Slipping clandestinely across the border, threatened by wary rebels, their satellite transmissions relentlessly monitored by the army, foreign correspondents reporting from inside Syria face an ordeal that has already cost some their lives.
Damascus severely restricts the movement of the press in the country, so journalists wanting to make their way to rebel positions often have no choice but to be smuggled in from Lebanon or Turkey.
An AFP journalist recently undertook the difficult and dangerous journey, first by car, then by motorbike and finally along dusty roads, laden with heavy bags and flak jackets and guided by paid smugglers or rebels.
“Movement is more difficult” once you enter Syria, said Luc Mathieu of French daily, Liberation.
“I got stuck for four days because I wanted to go into the city of Idlib and the government had cut access to it.”
An uncertain fate awaits any journalist who enters Syria, where regime forces indiscriminately arrest, torture and bomb.
On January 11, French journalist Gilles Jacquier was killed in a rocket attack, and he was even in Syria legally, on a government-sponsored tour of the rebellious city of Homs.
Eleven days later, American journalist Marie Colvin and French photographer Remi Ochlik died in another bombardment of the besieged city, with many people speculating that satellite transmissions from their makeshift media centre had allowed regime forces to pinpoint and target them.
War correspondent Robert Young Pelton recently wrote in Foreign Policy magazine that ally “Russia taught Syria: When you destroy a city, make sure no one — not even the story — gets out alive.”
But the danger to one’s life is only the beginning.
The sheer technical difficulty of transmitting stories, pictures and videos from inside Syria to readers outside is another nightmare.
Several rebel technicians, Western intelligence services and Pelton claim President Bashar al-Assad’s forces have Russian technology, which Moscow used in its war against Chechen rebels, to track satellite emissions.
They say this is done mainly with drones — one of which was seen flying around Homs by an AFP correspondent.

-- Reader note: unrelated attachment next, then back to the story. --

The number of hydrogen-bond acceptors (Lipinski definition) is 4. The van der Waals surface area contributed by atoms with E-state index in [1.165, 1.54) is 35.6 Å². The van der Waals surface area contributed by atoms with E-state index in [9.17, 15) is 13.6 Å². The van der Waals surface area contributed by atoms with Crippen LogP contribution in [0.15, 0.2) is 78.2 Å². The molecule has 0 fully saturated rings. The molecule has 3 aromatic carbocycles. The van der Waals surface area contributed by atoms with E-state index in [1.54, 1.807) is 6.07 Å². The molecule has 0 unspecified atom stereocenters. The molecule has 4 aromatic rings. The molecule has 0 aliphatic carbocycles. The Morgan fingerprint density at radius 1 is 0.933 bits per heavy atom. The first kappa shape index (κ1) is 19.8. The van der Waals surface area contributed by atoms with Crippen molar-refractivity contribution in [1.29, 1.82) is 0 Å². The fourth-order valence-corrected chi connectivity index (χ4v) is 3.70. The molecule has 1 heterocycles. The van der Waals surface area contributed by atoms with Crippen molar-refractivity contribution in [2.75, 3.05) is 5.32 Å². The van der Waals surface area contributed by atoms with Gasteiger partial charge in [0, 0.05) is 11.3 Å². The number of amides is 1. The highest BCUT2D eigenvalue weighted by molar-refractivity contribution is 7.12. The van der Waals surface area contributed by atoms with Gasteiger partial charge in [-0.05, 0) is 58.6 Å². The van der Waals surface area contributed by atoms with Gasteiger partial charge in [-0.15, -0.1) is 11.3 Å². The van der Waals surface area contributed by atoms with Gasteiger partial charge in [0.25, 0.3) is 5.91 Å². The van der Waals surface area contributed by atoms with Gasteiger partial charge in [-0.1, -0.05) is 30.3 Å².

Like AFP, Mathieu too saw rebels becoming nervous when he uncovered his Thuraya satellite phone.
“I was told you can call one minute per day, not more.”
Syrian rebels advised AFP to connect its BGAN (Broadband Global Area Network) antennas to computers with cables at least 15 metres (yards) long.
“If the army fires a shell at the signal, you might survive,” a rebel said.
Another difficulty is that the opposition too seeks to control the media.
A Western photographer who asked not to be identified said some rebels were furious at him for taking pictures of dead soldiers who appeared to have been summarily executed.
The rebels demanded he erase the photos or be killed, he said.
In another incident, rebels threatened to kill a cameraman after he mistakenly filed a video of a rebel officer, who didn’t want his face to be shown for fear of reprisals against him or his family.
After tense discussions, the rebels relented after being promised that the video would be pulled off the air immediately.
And finally, when journalists finish their assignment they still have to leave the country, yet another nightmarish task.
Mathieu recalled how he crossed a river, up to his waist in icy water, only to be nabbed by Turkish police.
“I spent 18 hours in police custody. They thought I was a foreign spy,” he said laughingly.
But for all the risks and difficulties, Pelton said it was essential that the story of what is really happening in Syria be told.
The world needs “more brave and bright journalists who will shine a light in places like Syria, where a regime works diligently to plunge its people into darkness,” he wrote.
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